When Sturgill Simpson released “Brace for Impact (Live a Little),” the first single off his eagerly awaited new album A Sailor’s Guide to Earth, it illustrated an evolution of Simpson’s psychedelic country sound. With a greasy Seventies blues-rock vibe and touches of organ, the song could even suggest a departure from the country genre — a misguided notion that tickles Simpson.
“Some people will say, and have said, that I’m trying to run from country, but I’m never going to make anything other than a country record. As soon as I open my mouth, it’s going to be a country song. . . but it doesn’t make the think pieces any less amusing,” Simpson tells Rolling Stone. “I thought it was hilarious when ‘Brace for Impact’ was released and people said I had abandoned country even though the song is dripping with pedal steel. If anything, that tells me I’m making progress.”
Set for release April 15th, A Sailor’s Guide to Earth leans heavily on seafaring allusions: the album cover depicts a vessel in roiling surf and features songs like the delicate “Breakers Roar” and the shuffling “Sea Stories,” which opens with a ringing ship’s bell. Simpson himself once served in the U.S. Navy.
“I wanted to capture certain elements of nautical life thematically, such as using brass to represent fog horns and wind, and blending the string section with pedal steel to mimic the breathing fluidity of water,” says Simpson, who enlisted funk-soul horn section the Dap-Kings to give the album its brassy skeleton.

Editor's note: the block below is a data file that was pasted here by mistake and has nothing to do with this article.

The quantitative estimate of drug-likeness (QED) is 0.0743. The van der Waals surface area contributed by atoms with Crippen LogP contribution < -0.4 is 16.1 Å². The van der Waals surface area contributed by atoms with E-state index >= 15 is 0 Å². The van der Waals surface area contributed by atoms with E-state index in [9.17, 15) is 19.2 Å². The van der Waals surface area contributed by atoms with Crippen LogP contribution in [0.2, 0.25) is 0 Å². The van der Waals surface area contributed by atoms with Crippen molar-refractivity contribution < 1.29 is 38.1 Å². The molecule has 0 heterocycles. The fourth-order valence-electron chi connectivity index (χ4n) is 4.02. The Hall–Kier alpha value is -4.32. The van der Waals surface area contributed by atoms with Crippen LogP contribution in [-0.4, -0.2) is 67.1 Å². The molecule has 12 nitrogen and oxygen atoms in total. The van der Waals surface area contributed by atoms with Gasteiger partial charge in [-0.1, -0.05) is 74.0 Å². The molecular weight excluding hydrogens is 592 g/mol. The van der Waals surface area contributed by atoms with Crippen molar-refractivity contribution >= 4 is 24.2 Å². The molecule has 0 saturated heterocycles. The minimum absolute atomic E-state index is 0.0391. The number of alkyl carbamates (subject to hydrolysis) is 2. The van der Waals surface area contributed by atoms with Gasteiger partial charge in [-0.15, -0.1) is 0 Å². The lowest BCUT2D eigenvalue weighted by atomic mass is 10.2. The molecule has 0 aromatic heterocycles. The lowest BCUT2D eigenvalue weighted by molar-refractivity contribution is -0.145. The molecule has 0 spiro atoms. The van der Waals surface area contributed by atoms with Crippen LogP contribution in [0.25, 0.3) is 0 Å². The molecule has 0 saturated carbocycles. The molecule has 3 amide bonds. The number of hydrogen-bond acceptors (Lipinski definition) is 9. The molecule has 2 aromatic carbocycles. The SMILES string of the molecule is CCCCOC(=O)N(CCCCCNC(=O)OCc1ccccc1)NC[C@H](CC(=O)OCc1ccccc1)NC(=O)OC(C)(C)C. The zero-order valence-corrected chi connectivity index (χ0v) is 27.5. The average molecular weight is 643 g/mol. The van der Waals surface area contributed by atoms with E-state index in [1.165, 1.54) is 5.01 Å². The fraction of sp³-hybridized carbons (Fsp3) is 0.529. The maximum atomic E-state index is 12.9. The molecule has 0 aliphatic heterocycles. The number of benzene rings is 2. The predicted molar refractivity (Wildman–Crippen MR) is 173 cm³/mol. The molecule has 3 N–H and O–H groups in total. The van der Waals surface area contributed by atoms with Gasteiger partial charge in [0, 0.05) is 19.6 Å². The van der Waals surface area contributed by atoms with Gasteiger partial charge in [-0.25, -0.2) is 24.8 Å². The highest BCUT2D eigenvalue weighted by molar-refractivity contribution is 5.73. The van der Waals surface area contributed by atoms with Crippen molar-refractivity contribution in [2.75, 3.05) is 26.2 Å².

Simpson also produced the record — a heartfelt manual to his young son about how to navigate life— on his own. His first two albums, 2013’s High Top Mountain and 2014’s Metamodern Sounds in Country Music, were overseen by Dave Cobb.
“Due to the personal nature of the album I decided it was best not to collaborate with anyone,” he says. “I knew I wanted to make a concept record in song-cycle form, like my favorite Marvin Gaye records where everything just continuously flows. I also wanted it to be something that when my son is older and maybe I’m gone, he can listen to it and get a sense of who I was.”
The Kentucky singer-songwriter penned every track on A Sailor’s Guide to Earth except one — a cover of Nirvana’s “In Bloom,” off Nevermind. The tortured Kurt Cobain, and that seminal 1991 grunge album in particular, were an inspiration to the junior-high Simpson.
“I remember in seventh or eighth grade when that album dropped, it was like a bomb went off in my bedroom. For me, that song has always summed up what it means to be a teenager, and I think it tells a young boy that he can be sensitive and compassionate — he doesn’t have to be tough or cold to be a man,” explains Simpson. “I wanted to make a very beautiful and pure homage to Kurt.”
A Sailor’s Guide to Earth marks Simpson’s first release for a major label. He signed to Atlantic Records last year after Metamodern Sounds in Country Music, released independently, garnered him country and rock fans alike. Even so, Simpson doesn’t buy into the idea that there are any additional expectations for the new album.
“It doesn’t feel like my life or the process has changed at all. Atlantic has been great to me. They didn’t flinch when I told them I was self-producing and nobody was popping their head in the studio,” he says. “Actually they didn’t hear a single note until the album was mastered so I really do have the creative freedom and the means to make the best art I possibly can now, which is all I ever really wanted. There are no expectations other than those I place on myself to be a great father and husband.”
In May, Simpson will kick off a spring tour with a pair of sold-out shows in Austin. Other dates, including those in his native Kentucky, have also sold out. With all of the brass and atmospheric sounds on A Sailor’s Guide to Earth, Simpson is looking forward to the challenge of performing it in front of an audience, joking that the size of his band may jump dramatically.
“The album was recorded live, so it will be pretty fun to recreate,” he says. “Strings, horns, 30 deckhands singing shanty songs. . . the whole works.”